... It is also possible that a good night's sleep is sufficient to recover with no negative effects on burnout symptoms in the morning as a result. However, Sanz-Vergel, Demerouti, Mayo, and Moreno-Jimenez (2011) examined the moderating impact of sleep quality on the relation between WHI and psychological strain and did not find any evidence for a moderating effect. Therefore, it is important that future studies establish the temporal order of the model variables by assessing the variables at different points in time during the day. ...
... Indeed, the popular press is replete with examples and discussions of smartphones and mobile e-mail, tying employees to their jobs, leaving little room to disengage (e.g. Robinson, 2006;Zambrowicz, 1998). The results of our study show that intensive smartphone users, in particular, have the potential to decrease their work-family conflict by successfully engaging in activities that lead to psychological detachment and relaxation. ...
Article
This diary study examines the impact of daily recovery experiences on daily work–home interference (WHI) and daily burnout symptoms within a group of smartphone users. A total of 69 employees using smartphones on the initiative of their employer completed a diary questionnaire on five successive workdays (N = 293 data points). We hypothesised that particularly for intensive smartphone users it would be important to engage in activities fostering psychological detachment and relaxation in order to reduce the risk of WHI. We predicted that smartphone use would be positively related to WHI. Finally, we predicted that the positive relationship between WHI and state levels of burnout would be stronger for intensive smartphone users. Overall, the results of multi-level analyses supported these hypotheses. The findings emphasise the importance of a clear organisational policy regarding smartphone use during after-work hours.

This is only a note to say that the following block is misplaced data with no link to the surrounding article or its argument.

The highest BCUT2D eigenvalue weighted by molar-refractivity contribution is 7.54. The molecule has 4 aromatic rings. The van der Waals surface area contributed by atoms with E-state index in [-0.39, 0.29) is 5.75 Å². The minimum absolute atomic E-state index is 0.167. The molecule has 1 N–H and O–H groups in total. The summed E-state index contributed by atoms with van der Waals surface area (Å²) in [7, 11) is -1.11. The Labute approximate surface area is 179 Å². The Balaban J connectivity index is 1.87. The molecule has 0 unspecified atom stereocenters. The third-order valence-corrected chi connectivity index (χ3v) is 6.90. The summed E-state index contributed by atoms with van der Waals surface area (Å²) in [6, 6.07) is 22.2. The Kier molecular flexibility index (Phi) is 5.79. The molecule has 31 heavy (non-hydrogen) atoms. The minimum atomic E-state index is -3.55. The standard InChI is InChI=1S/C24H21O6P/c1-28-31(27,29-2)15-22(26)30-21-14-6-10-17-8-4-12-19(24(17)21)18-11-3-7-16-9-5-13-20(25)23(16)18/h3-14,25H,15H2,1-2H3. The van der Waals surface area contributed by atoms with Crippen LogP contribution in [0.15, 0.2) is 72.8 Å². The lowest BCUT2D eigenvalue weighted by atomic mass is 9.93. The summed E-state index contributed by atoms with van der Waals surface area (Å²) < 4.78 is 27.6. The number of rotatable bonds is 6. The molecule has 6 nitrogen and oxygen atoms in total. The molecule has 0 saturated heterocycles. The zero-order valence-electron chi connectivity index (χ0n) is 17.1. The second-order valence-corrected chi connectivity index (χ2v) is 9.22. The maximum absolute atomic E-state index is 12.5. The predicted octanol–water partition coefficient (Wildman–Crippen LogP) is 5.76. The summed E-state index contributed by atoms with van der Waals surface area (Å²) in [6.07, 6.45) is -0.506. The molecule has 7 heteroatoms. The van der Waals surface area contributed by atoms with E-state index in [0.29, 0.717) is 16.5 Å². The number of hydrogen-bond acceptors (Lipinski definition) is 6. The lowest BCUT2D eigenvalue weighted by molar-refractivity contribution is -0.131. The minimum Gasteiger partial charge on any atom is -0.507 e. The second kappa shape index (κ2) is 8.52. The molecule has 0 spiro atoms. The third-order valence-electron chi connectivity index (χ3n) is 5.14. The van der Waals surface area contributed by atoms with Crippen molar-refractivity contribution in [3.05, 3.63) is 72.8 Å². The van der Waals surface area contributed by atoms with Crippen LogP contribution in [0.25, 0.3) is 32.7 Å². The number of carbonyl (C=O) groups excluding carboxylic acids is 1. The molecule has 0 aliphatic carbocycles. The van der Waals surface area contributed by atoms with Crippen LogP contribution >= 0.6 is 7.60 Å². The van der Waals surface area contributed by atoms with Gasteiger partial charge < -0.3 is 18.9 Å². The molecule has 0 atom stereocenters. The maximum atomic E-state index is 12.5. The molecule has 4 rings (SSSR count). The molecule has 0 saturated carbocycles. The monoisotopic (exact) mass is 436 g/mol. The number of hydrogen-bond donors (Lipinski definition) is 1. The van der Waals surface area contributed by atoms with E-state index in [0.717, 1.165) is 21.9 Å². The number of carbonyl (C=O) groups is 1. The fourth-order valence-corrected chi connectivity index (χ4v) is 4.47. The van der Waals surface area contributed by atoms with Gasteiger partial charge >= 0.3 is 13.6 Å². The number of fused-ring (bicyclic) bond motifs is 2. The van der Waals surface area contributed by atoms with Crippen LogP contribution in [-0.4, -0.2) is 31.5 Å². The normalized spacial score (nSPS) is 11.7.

... Since authors first defined the term¨workterm¨work-family conflict,¨most empirical evidence has revealed numerous negative effects of such conflict on employee well-being (i.e., JRE and emotional cost) both in the work and family domain (Amstad, Meier, Fasel, Elfering, & Semmer, 2011; Ford, Heinen, & Langkamer, 2007; Sanz-Vergel, Demerouti, Mayo, & Moreno-Jiménez, 2011). For example, women report more sleeping problems than men, even when performing the same job. ...